In one particular portion of the Met exhibit, he walks through a recreation of his “American Surfaces” show and discusses how, at random moments, he would force himself to become “aware of his field of vision” to help him “take pictures that felt like seeing.”
Thank you for listening to the PetaPixel Photography Podcast! Connect with me, Sharky James on Twitter, Instagram and Facebook (all @LensShark) as we build this community.
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I often hear: “I really like your photos. You must own an amazing and super duper expensive camera!” My reply to these people is: “If you own Tiger Woods’ golf club, would you be able to play at his level?” In Woods’ case, it all comes down to years of practice and a healthy dose of raw talent.
It is true that — most of the time — more expensive cameras yield better image quality, but it doesn’t automatically come with image beauty. Just as in golf, the best results are achieved by spending a lot of time behind the camera, looking at other photos as a form of inspiration, and eventually adding your own touch/style to your photography.
Each photo that I’ve ever taken is the result of a creative process. Sadly, there are no rules or laws that prescribe this process. However, I can walk you through one specific example. I will describe step by step why I made certain decisions leading to this final result:
Before we start:
1. The following photos have not been post-processed.
2. This is not a beer advertisement. The beer is only available in a small part of Belgium.
A friend of mine started brewing beers and asked me if I could take some ‘original photos’ in return for a lifetime of free beers. As an insect and travel photographer, I’ve never photographed beer. Luckily, I love challenges (and beer), so I accepted the offer.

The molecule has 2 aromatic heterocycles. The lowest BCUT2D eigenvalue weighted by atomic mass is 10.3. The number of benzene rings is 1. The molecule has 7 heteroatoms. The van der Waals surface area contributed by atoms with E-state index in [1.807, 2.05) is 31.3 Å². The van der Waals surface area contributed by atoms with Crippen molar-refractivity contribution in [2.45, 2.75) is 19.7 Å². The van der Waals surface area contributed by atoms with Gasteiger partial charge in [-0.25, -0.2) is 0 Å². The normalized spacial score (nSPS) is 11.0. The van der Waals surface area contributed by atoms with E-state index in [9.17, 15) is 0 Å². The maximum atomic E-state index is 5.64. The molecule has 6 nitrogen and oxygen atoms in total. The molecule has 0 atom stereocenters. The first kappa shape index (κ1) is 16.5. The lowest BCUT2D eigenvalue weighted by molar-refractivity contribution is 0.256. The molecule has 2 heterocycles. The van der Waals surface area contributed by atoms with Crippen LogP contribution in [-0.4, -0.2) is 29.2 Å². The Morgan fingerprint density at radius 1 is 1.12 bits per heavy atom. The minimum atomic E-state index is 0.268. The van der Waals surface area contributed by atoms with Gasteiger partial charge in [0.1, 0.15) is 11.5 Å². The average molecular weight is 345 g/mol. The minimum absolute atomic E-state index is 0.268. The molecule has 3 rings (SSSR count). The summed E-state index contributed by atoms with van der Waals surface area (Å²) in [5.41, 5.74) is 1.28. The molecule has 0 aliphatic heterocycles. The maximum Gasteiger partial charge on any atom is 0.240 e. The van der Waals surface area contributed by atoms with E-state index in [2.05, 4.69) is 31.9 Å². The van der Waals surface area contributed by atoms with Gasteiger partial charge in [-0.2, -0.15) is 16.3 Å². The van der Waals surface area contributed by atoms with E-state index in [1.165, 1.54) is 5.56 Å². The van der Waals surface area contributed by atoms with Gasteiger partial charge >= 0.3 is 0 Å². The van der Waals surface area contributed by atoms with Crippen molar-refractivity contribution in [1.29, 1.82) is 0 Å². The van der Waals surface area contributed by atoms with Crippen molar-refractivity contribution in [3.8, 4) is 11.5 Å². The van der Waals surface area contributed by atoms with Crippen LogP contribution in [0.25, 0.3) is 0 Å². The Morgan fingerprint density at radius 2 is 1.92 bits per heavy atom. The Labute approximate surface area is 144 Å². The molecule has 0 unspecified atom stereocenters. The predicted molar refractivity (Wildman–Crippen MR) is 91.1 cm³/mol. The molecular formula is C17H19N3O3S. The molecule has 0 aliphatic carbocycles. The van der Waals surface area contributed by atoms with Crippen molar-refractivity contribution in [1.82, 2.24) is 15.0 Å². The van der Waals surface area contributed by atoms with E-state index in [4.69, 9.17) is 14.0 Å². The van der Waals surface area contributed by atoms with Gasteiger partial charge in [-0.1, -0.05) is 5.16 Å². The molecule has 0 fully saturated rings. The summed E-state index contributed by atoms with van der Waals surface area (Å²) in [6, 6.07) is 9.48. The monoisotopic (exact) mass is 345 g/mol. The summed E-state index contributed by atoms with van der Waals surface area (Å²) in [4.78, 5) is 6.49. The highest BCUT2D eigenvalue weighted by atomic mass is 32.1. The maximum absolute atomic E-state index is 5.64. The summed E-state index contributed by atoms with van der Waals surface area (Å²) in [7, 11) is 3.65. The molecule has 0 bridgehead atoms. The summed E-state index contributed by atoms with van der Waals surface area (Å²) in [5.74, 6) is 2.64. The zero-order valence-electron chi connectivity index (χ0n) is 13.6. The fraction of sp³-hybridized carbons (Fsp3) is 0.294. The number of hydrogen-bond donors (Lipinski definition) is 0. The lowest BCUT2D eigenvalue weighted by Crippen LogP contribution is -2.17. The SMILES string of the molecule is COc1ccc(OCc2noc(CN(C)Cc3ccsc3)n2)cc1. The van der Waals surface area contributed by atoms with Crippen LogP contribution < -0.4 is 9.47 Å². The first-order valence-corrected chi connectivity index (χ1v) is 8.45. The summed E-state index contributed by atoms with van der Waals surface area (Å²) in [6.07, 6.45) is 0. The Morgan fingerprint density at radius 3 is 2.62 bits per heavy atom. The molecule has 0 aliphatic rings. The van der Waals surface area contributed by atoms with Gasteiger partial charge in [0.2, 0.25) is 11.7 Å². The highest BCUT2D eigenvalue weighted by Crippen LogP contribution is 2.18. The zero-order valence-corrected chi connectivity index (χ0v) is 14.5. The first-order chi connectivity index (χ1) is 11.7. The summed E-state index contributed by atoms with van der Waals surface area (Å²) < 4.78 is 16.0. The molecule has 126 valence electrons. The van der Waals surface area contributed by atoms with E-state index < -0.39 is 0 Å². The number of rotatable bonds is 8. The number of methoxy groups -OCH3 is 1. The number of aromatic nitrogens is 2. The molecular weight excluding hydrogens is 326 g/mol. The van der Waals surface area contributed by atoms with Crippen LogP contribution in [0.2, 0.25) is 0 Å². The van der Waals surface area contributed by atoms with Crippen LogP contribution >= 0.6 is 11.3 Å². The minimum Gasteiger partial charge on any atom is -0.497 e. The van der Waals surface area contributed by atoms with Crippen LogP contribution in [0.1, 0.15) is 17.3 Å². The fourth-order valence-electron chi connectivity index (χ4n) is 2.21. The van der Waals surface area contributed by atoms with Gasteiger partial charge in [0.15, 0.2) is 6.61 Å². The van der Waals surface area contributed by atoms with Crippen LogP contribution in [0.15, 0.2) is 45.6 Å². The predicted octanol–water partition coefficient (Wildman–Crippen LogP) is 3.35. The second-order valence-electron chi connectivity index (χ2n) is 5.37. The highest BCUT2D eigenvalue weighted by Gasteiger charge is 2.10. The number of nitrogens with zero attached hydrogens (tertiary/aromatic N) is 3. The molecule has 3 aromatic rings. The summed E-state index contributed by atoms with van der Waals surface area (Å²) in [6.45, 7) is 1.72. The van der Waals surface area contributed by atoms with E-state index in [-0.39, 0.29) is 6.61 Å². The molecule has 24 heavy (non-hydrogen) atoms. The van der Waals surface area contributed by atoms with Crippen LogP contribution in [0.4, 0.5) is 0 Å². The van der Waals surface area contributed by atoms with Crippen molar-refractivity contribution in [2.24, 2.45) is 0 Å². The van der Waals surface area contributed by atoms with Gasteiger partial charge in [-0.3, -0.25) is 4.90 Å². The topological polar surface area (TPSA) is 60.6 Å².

I started by placing the glass in a self-build mini studio:
The idea of a mini-studio is that the light coming from the flashgun bounces against all the sides. Like this, the inside of the box becomes a large light source resulting in soft light on your subject. Not knowing how to photograph a glass, my first photo looked like this:
Not great… I’m glad I never lived in the analogous era where every photo had to be good. So, let’s move on! Some more flash power could help, no? Yes:
Better, but nothing special, right? As I had problems focussing (due to a lack of light), I decided to point a flashlight towards the glass. The setup now looked like this:
Adding the light came with a special phenomenon that people call a shadow! This is a tip I can mention: Don’t only focus on your subject: Most of the time, a photo will contain more surrounding elements than just the subject.
From this point on I knew I wanted to work with the accidentally discovered shadow. The first test came out like this:
With every photo shoot, be it of insects or people, I always look at my display after taking a photo. My brain quickly processes the strong and weak points of the image and uses them in the next shot. In this specific case, I really liked the shadow, but the blurry glass destroyed the final image. I decided to take the glass out of the mini studio and brought it into the kitchen. This new environment provided me with more space. The setup now looked like this:
First kitchen result, featuring only the shadow:
From this moment, a conversation between brain and set-up took place.
Brain: “Too boring, let’s add something.”
Set-up: “Ok, let’s try it with a bottle!”
Brain: “Not completely convinced. I miss a foreground that adds a feeling of depth to the photo.”
Set-up: “Let’s bring the glass back in view, maybe it works this time!”
Brain: “Sorry set-up, but this is not it. I admit: the shadow looks nice, but the beer doesn’t stand out. We have to make it more attractive.”
Set-up: “Maybe we can add a flashgun coming from behind the glass. This will create a back-lit effect in the beer.”
Brain: “That’s a good first step. However, the shadow is too bright and we should show the whole glass, not only the top. Now it looks like a photo of a person in which you crop a leg just below the knee. It’s an unwritten rule — you don’t do that.”
Set-up: “Alrighty, let’s move the camera further away from the subject. We still have some space in the kitchen.”
Brain: “Yeah, but no. We need a bigger surface to support the glass. Also, the point of view should be lower.”
Set-up: “I have an idea! Remember, last week you sweat your ass off to remove the wooden floor? We still have some big wooden plates laying around somewhere, let’s use one of these!”
Brain: “Woah, cool! I like the color in the shadow of the bottle, but the bottle itself needs some more light from the left side. The label isn’t popping out now.”